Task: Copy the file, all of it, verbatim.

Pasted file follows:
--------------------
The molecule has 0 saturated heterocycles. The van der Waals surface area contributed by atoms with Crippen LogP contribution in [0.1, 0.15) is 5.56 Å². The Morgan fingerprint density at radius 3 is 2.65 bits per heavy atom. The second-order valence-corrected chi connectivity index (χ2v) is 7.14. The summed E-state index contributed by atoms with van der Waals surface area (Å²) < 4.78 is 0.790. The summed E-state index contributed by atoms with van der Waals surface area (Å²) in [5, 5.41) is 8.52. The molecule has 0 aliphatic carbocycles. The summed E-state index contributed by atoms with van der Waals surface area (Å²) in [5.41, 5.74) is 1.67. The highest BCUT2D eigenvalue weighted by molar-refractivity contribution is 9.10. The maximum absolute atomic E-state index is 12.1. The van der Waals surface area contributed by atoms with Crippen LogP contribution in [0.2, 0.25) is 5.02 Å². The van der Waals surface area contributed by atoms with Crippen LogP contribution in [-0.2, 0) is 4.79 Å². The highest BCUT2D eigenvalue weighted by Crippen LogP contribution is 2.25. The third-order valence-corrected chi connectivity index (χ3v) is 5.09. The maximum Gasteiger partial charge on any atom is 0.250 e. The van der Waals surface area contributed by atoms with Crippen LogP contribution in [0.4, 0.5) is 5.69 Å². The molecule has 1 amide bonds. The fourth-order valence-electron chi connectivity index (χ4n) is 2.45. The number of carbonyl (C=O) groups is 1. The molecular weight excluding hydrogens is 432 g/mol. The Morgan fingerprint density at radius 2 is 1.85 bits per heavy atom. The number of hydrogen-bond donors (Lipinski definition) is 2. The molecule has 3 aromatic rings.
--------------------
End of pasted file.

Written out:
The molecule has 0 saturated heterocycles. The van der Waals surface area contributed by atoms with Crippen LogP contribution in [0.1, 0.15) is 5.56 Å². The Morgan fingerprint density at radius 3 is 2.65 bits per heavy atom. The second-order valence-corrected chi connectivity index (χ2v) is 7.14. The summed E-state index contributed by atoms with van der Waals surface area (Å²) < 4.78 is 0.790. The summed E-state index contributed by atoms with van der Waals surface area (Å²) in [5, 5.41) is 8.52. The molecule has 0 aliphatic carbocycles. The summed E-state index contributed by atoms with van der Waals surface area (Å²) in [5.41, 5.74) is 1.67. The highest BCUT2D eigenvalue weighted by molar-refractivity contribution is 9.10. The maximum absolute atomic E-state index is 12.1. The van der Waals surface area contributed by atoms with Crippen LogP contribution in [0.2, 0.25) is 5.02 Å². The van der Waals surface area contributed by atoms with Crippen LogP contribution in [-0.2, 0) is 4.79 Å². The highest BCUT2D eigenvalue weighted by Crippen LogP contribution is 2.25. The third-order valence-corrected chi connectivity index (χ3v) is 5.09. The maximum Gasteiger partial charge on any atom is 0.250 e. The van der Waals surface area contributed by atoms with Crippen LogP contribution in [0.4, 0.5) is 5.69 Å². The molecule has 1 amide bonds. The fourth-order valence-electron chi connectivity index (χ4n) is 2.45. The number of carbonyl (C=O) groups is 1. The molecular weight excluding hydrogens is 432 g/mol. The Morgan fingerprint density at radius 2 is 1.85 bits per heavy atom. The number of hydrogen-bond donors (Lipinski definition) is 2. The molecule has 3 aromatic rings.